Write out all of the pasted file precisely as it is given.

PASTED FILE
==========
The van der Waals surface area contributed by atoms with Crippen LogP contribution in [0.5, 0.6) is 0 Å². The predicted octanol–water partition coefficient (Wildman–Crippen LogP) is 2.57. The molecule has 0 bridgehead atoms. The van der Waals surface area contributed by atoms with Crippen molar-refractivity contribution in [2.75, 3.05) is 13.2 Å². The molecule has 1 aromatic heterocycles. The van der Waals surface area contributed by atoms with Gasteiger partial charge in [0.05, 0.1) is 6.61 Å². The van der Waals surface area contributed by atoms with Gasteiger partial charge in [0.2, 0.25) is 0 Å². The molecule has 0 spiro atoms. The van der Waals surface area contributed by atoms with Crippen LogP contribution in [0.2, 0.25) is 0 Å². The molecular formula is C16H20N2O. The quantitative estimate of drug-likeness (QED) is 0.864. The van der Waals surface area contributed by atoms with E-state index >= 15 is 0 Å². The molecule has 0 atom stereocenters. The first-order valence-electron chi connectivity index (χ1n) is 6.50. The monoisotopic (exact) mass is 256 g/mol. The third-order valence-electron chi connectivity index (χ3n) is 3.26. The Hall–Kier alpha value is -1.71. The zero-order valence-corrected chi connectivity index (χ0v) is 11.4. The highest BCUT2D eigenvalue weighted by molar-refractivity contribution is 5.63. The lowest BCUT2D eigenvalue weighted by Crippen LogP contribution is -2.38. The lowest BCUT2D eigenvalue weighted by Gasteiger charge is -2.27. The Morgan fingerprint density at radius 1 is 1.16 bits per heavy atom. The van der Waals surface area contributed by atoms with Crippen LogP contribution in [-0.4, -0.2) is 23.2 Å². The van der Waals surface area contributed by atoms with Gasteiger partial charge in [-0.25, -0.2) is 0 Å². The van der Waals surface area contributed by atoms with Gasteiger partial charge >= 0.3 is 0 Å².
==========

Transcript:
The van der Waals surface area contributed by atoms with Crippen LogP contribution in [0.5, 0.6) is 0 Å². The predicted octanol–water partition coefficient (Wildman–Crippen LogP) is 2.57. The molecule has 0 bridgehead atoms. The van der Waals surface area contributed by atoms with Crippen molar-refractivity contribution in [2.75, 3.05) is 13.2 Å². The molecule has 1 aromatic heterocycles. The van der Waals surface area contributed by atoms with Gasteiger partial charge in [0.05, 0.1) is 6.61 Å². The van der Waals surface area contributed by atoms with Gasteiger partial charge in [0.2, 0.25) is 0 Å². The molecule has 0 spiro atoms. The van der Waals surface area contributed by atoms with Crippen LogP contribution in [0.2, 0.25) is 0 Å². The molecular formula is C16H20N2O. The quantitative estimate of drug-likeness (QED) is 0.864. The van der Waals surface area contributed by atoms with E-state index >= 15 is 0 Å². The molecule has 0 atom stereocenters. The first-order valence-electron chi connectivity index (χ1n) is 6.50. The monoisotopic (exact) mass is 256 g/mol. The third-order valence-electron chi connectivity index (χ3n) is 3.26. The Hall–Kier alpha value is -1.71. The zero-order valence-corrected chi connectivity index (χ0v) is 11.4. The highest BCUT2D eigenvalue weighted by molar-refractivity contribution is 5.63. The lowest BCUT2D eigenvalue weighted by Crippen LogP contribution is -2.38. The lowest BCUT2D eigenvalue weighted by Gasteiger charge is -2.27. The Morgan fingerprint density at radius 1 is 1.16 bits per heavy atom. The van der Waals surface area contributed by atoms with Crippen LogP contribution in [-0.4, -0.2) is 23.2 Å². The van der Waals surface area contributed by atoms with Gasteiger partial charge in [-0.25, -0.2) is 0 Å². The van der Waals surface area contributed by atoms with Gasteiger partial charge >= 0.3 is 0 Å².